Hot peppers, as we noted, take a bit more preparation to make them into something edible. Today I’m going to share with you how I learned to make hot peppers into a chili powder that makes every store-bought chili powder want to hide its face in tasteless embarrassment. As in so many things, most things in fact, homemade is just better. Especially if you raise the hot peppers yourself!
First: quickly how to make a chili powder out of your own dehydrated hot peppers
1. Slice hot peppers into thin strips, protecting your hands with thin gloves.
2. Place strips into your dehydrator, in single layers*.
3. Check pepper strips the next morning. If they are dry and crunchy through and through, you’re ready to grind them.
4. Using an old coffee grinder kept just for this purpose (trust me) grind the peppers to powder. Again, this is a good task to do outside or in the garage. (A blender will work, too.)
5. Mix in additions if you like. Many dried herbs, dehydrated onions and garlic, and other spices are nice.
6. Check out my recipe for ideas.
(PRO TIP: put your dehydrator in the garage, especially if you have moved the baby chicks out to the coop. Run at the lowest setting (?) overnight.)
→↓ A SUCCINCT NOTE OF CAUTION ← ↑
Again, but it bears repeating (and some creative color usage): use care when handling hot peppers. Every step of the way in this process, USE! CARE! Wear gloves; try not to inhale the fumes or the dust. Run the dehydrator outside or in the garage. Don’t let the baby touch the chili powder, either.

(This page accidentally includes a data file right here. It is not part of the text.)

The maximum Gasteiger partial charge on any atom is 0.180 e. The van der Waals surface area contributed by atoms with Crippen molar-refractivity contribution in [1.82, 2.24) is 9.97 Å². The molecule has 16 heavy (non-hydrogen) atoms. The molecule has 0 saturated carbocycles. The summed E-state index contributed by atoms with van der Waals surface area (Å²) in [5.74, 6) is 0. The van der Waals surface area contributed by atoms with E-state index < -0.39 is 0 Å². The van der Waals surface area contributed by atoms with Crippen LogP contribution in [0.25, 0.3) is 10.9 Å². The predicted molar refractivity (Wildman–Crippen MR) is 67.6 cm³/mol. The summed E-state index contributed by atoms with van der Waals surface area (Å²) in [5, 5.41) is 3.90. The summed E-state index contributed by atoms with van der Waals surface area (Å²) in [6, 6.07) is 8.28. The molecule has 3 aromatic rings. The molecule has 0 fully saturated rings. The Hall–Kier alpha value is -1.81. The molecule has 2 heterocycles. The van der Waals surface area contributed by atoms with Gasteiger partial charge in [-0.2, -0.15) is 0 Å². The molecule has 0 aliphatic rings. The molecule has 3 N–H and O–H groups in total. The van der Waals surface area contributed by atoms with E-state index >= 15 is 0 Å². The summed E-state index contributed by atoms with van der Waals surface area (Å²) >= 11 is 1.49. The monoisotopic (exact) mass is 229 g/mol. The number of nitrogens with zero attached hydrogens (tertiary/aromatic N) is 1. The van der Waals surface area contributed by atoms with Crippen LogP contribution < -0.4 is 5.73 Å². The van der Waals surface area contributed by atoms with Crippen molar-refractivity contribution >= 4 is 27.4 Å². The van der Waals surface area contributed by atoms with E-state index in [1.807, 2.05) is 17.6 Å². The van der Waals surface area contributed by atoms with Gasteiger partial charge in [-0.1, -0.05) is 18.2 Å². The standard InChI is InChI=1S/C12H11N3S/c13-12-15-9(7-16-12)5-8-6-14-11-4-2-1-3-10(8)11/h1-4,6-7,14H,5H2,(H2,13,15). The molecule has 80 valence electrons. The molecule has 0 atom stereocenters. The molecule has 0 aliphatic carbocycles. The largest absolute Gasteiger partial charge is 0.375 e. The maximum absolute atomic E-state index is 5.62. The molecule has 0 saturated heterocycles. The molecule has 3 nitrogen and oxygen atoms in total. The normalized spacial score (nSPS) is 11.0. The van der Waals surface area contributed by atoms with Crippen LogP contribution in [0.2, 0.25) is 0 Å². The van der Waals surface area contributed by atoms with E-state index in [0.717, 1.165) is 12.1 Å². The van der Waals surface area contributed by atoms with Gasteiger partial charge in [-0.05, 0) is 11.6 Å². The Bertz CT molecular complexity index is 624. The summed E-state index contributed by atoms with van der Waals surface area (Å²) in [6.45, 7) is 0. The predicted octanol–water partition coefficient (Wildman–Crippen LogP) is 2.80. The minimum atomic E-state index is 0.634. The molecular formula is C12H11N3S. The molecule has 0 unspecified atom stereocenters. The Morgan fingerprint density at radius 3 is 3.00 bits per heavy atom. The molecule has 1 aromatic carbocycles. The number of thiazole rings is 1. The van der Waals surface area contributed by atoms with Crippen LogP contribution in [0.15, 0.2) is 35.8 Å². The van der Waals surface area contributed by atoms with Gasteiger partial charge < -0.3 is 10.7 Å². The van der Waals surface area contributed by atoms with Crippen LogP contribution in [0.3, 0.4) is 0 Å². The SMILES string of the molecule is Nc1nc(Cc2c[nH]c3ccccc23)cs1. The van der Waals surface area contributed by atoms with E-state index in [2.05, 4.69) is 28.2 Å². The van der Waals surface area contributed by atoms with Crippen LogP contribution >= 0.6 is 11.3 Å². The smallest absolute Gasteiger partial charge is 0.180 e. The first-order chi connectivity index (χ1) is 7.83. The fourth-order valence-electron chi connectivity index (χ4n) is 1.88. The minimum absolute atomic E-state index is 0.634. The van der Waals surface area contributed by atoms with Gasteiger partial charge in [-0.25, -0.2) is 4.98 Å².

I used to buy the generic taco seasoning from the store, and I would use it to season taco meat, burrito sauces, quesadillas, etc., until the day that Gene shared a tin of his homemade “Mexican Madness” chili powder seasoning with me. I made quesadillas for Mack’s lunch soon afterwards, and he looked up from his plate and asked “What did you do? These are different! They are so good!!”
Honest, gentle reader, the only thing I did differently was to swap the store brand “taco seasoning” for Gene’s homemade “Mexican Madness” seasoning. It was so much better.
Of course, upon one nanosecond of reflection, I shouldn’t have been surprised at all. Homemade is so often superior to anything from the store! Gene–my farming buddy and erstwhile mentor–gave me permission to share his recipe, and I’m thrilled to share it today with you.
So, without further ado: here’s how to make this same wondrously tasty spice mix for your own kith ‘n’ kin.
First, dehydrate your hot peppers
1. Wearing gloves, slice your hot peppers in strips. Remove most of the seeds, unless you don’t want to! The seeds will make a hotter, coarser powder. (I usually shake out most of the seeds, but I am not fussy about it, and don’t mind a few seeds heating up the powder a bit.)